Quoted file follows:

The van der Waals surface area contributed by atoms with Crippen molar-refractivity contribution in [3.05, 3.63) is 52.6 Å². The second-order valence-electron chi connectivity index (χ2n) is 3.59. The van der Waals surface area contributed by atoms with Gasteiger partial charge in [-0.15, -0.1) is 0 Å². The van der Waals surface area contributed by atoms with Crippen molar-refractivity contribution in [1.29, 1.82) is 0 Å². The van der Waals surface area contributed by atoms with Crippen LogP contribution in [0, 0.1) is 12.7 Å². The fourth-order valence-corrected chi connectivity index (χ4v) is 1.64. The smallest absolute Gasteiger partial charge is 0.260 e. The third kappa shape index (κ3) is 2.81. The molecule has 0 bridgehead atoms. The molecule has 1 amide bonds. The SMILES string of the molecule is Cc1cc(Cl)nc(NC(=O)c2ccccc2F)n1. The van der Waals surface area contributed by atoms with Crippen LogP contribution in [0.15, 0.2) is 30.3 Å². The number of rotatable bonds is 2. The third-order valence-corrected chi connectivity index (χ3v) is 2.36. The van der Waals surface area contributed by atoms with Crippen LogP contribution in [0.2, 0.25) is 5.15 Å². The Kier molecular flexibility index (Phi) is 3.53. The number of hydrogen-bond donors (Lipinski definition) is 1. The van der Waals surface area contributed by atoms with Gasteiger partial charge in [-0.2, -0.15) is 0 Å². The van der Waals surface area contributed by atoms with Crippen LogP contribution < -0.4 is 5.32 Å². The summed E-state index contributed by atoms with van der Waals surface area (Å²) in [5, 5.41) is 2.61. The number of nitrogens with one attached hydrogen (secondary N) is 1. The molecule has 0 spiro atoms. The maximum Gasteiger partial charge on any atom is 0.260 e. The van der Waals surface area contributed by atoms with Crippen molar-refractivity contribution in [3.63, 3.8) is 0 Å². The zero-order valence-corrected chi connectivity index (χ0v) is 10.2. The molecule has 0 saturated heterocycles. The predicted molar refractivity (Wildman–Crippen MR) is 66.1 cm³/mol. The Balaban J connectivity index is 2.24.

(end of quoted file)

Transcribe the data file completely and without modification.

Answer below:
The van der Waals surface area contributed by atoms with Crippen molar-refractivity contribution in [3.05, 3.63) is 52.6 Å². The second-order valence-electron chi connectivity index (χ2n) is 3.59. The van der Waals surface area contributed by atoms with Gasteiger partial charge in [-0.15, -0.1) is 0 Å². The van der Waals surface area contributed by atoms with Crippen molar-refractivity contribution in [1.29, 1.82) is 0 Å². The van der Waals surface area contributed by atoms with Crippen LogP contribution in [0, 0.1) is 12.7 Å². The fourth-order valence-corrected chi connectivity index (χ4v) is 1.64. The smallest absolute Gasteiger partial charge is 0.260 e. The third kappa shape index (κ3) is 2.81. The molecule has 0 bridgehead atoms. The molecule has 1 amide bonds. The SMILES string of the molecule is Cc1cc(Cl)nc(NC(=O)c2ccccc2F)n1. The van der Waals surface area contributed by atoms with Crippen LogP contribution in [0.15, 0.2) is 30.3 Å². The number of rotatable bonds is 2. The third-order valence-corrected chi connectivity index (χ3v) is 2.36. The van der Waals surface area contributed by atoms with Crippen LogP contribution in [0.2, 0.25) is 5.15 Å². The Kier molecular flexibility index (Phi) is 3.53. The number of hydrogen-bond donors (Lipinski definition) is 1. The van der Waals surface area contributed by atoms with Gasteiger partial charge in [-0.2, -0.15) is 0 Å². The van der Waals surface area contributed by atoms with Crippen LogP contribution < -0.4 is 5.32 Å². The summed E-state index contributed by atoms with van der Waals surface area (Å²) in [5, 5.41) is 2.61. The number of nitrogens with one attached hydrogen (secondary N) is 1. The molecule has 0 spiro atoms. The maximum Gasteiger partial charge on any atom is 0.260 e. The van der Waals surface area contributed by atoms with Crippen molar-refractivity contribution in [3.63, 3.8) is 0 Å². The zero-order valence-corrected chi connectivity index (χ0v) is 10.2. The molecule has 0 saturated heterocycles. The predicted molar refractivity (Wildman–Crippen MR) is 66.1 cm³/mol. The Balaban J connectivity index is 2.24.